China's food safety chief has resigned from his post since the milk contamination was made public.

Calls for Product Bans

Countries around the world are taking steps to keep contaminated Chinese-made milk products from reaching their consumers. More than 12 countries in Asia and Africa have banned dairy imports from China; Canada, Yemen, Japan and Hong Kong have recalled other food items that could be dangerous to consume.

Suspicions of contamination have moved beyond just milk products to foods that contain milk as an ingredient, such as candies, cakes and cream. The European Union has proposed to test all imported products from China that contain more than 50 percent milk powder; random testing of products already on shelves would also take place. "As far as we know, for the moment, no contaminated products are on the European market," EU spokeswoman Nina Papadoulaki said in a Bloomberg article. The EU doesn't import Chinese dairy products like milk and yogurt, but does import items such as cookies and chocolate, which may contain milk.

Taiwan's government had decided to continue allowing the sale of Chinese milk products in the country. The resulting public outrage prompted the resignation of Taiwan's health minister, Lin Fang-yue. He had only been in his job for four months.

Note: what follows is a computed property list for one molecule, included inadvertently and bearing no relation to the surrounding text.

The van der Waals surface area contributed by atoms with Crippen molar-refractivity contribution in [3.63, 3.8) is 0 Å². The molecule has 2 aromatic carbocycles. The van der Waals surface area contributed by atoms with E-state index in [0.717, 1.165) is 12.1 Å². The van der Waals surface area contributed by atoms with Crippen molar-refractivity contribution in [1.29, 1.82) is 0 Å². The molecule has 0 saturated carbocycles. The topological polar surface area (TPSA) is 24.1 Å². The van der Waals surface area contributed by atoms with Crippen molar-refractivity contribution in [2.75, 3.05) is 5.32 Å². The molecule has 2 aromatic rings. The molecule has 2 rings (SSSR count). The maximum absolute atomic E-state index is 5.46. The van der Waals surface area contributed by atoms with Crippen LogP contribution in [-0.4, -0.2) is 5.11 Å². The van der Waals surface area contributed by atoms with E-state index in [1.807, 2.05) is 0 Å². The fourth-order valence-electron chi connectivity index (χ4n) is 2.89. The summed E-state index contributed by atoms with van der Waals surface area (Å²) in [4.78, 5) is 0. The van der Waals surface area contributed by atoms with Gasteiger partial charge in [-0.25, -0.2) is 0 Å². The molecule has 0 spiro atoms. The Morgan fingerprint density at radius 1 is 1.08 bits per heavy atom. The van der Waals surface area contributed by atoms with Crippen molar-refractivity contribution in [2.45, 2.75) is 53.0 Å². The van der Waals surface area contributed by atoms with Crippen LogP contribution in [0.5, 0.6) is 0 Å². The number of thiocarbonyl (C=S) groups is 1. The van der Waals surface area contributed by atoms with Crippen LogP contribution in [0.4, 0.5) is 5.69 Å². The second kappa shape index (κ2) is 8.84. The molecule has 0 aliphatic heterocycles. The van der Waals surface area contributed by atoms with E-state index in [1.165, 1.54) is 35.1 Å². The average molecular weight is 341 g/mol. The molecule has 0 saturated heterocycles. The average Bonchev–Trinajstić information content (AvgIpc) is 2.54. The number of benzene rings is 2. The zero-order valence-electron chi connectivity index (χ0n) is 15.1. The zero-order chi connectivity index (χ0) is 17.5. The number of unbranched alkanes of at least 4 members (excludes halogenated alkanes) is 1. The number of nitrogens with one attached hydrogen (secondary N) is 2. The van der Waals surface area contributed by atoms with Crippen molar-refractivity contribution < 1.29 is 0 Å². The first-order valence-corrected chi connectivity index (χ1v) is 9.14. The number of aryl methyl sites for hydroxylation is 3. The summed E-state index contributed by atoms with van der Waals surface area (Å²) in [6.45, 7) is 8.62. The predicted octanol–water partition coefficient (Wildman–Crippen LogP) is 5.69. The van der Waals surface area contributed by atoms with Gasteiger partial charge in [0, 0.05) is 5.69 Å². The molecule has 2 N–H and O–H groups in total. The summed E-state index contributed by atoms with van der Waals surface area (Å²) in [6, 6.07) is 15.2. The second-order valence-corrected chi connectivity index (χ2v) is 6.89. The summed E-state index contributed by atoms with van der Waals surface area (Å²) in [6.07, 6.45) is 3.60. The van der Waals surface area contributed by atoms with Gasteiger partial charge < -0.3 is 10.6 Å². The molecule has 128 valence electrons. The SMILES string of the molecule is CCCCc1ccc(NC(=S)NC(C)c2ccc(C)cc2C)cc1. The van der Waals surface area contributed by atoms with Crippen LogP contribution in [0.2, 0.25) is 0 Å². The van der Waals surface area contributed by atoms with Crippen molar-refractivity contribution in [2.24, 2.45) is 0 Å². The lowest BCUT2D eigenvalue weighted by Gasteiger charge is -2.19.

U.S. Formulas Safe, Hong Kong Reports a Victim

U.S.-produced baby formulas are not at risk of contamination, Janice Oliver, deputy director of the FDA’s Center for Food Safety and Applied Nutrition, said in a Reuters article. The five approved makers of milk-based formula reported that they do not use ingredients from China. Reuters listed those producers as Abbott Nutrition, MeadJohnson Nutritionals, Nestle USA, PBM Nutritionals and Solus Products.

Officials say they have visited hundreds of specialty stores in the United States, and haven't found any contaminated baby formula from China, according to "We need all hands on deck to keep this dangerous contamination from reaching U.S. consumers," New York Senator Charles Schumer said in a statement. "Black-market Chinese goods and food regularly slip through lax international and domestic inspections."

On Sept. 20, Hong Kong reported that a 3-year-old girl had developed a kidney stone after drinking milk produced by China's Yili dairy that was contaminated with melamine. On Sept. 21, Hong Kong announced that it had found melamine in Chinese-made Nestle brand milk.

Background: The fake milk scandal

This isn’t the first time Chinese consumers have faced a baby formula scare. In 2004, several infants suffered from malnourishment after receiving “fake milk,” according to the BBC. The nutritional value of some of the powder was so poor that it contained just one-sixth of the protein and other nutrients babies need to develop properly. Some infants were so malnourished after drinking the milk that they developed what doctors called “big head disease,” and others died.

Reference: Infant nutrition